According to an embodiment of the present invention, it is possible to coat a large-area, form a thick-layer, and to improve process yield by not using aqueous polymers. The life span of devices can also be enhanced by removing moisture from devices. The polymer compounds of the present invention can also be excellent materials in terms of thermostability since R1 and R2 in the above Formula 1 can build a crosslinkable structure according to the shapes of R1 and R2.

The polymer compounds of the present invention can further include a dopant in forming organic layers. The dopant may be at least one selected from acceptor material, organic metal complex, metal oxide, and ion salt.

The acceptor material may be at least one of a Lewis acid, a halide, and a tetrafluorotetracyanoquinonedimethane (F4TCNQ) that is represented by the following formula 8:

The present invention provides polymer compounds that are used for organic layers such as hole injection layers or hole transport layers in OLEDs.

FIGS. 1A and 1B illustrate sectional views of exemplary OLEDs which are manufactured using polymer compounds according to embodiments of the present invention. FIG. 1A shows a structure of substrate/first electrode/hole injection layer/hole transport layer/polymer emissive layer/electron transport layer/electron injection layer/second electrode, and FIG. 1B shows a structure of substrate/first electrode/hole injection layer/hole transport layer/polymer emissive layer/hole blocking layer/electron transport layer/electron injection layer/second electrode, however, the present invention is not limited thereto.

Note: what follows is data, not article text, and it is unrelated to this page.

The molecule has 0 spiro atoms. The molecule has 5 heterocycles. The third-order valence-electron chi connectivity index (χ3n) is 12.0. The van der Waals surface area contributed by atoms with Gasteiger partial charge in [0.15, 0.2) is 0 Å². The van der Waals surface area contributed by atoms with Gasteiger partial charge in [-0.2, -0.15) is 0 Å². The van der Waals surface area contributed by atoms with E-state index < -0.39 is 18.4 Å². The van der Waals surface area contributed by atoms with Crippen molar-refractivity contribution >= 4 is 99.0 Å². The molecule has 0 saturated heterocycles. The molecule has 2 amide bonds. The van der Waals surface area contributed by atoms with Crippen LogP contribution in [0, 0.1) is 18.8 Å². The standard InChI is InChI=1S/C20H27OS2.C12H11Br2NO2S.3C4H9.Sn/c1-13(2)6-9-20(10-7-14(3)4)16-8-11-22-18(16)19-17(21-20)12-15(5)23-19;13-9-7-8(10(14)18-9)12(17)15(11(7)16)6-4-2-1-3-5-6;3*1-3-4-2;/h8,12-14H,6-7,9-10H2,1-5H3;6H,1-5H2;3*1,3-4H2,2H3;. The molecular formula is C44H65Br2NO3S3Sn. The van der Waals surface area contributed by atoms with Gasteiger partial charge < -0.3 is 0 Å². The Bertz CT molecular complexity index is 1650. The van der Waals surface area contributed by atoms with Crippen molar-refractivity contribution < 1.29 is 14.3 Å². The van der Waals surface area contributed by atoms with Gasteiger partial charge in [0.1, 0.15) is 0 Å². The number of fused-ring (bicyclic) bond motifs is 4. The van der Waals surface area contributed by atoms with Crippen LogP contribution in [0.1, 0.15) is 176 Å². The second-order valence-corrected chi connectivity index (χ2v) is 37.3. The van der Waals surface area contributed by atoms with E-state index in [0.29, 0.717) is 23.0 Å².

Provided is a method of manufacturing an OLED according to an embodiment of the present invention.

First, for an anode, an electrode material having a high work function is formed on a substrate. The substrate can be any substrate which is used in common OLEDs and may be a glass substrate or a transparent plastic substrate which has superior mechanical strength, thermostability, transparency, surface smoothness, ease of treatment, and waterproofness. The electrode material for an anode is highly conductive transparent ITO, IZO, SnO2, or ZnO.

Next, a hole injection layer (HIL) is formed on the anode. The hole injection layer can be formed using a compound represented by Formula 1, and the appropriate compound can be chosen according to the structure and thermal properties of the hole injection layer.

Next, a hole transport layer (HTL) is formed on the hole injection layer. The hole transport layer can be formed using a compound represented by Formula 1, and can be selected according to the structure and thermal properties of the hole injection layer.

Next, an emissive layer (EML) is formed on the hole transport layer. The EML materials are not particularly limited. For example, a fluorescent host may be Alq3, fluorescent dopants may be IDE 102 and/or IDE 105 which can be purchased from Idemitsu Corporation and C545T which can be purchased from Hayashibara Biochemical Laboratories, Inc., andphosphorescent dopants may be Ir(ppy)3 for green-phosphorescence, F2Irpic for blue-phosphorescence, and RD 61 of UDC Corporation for red-phosphorescence. Doping concentration is not particularly limited, however 0.01 to 15 w % of dopant with respect to the host is commonly used.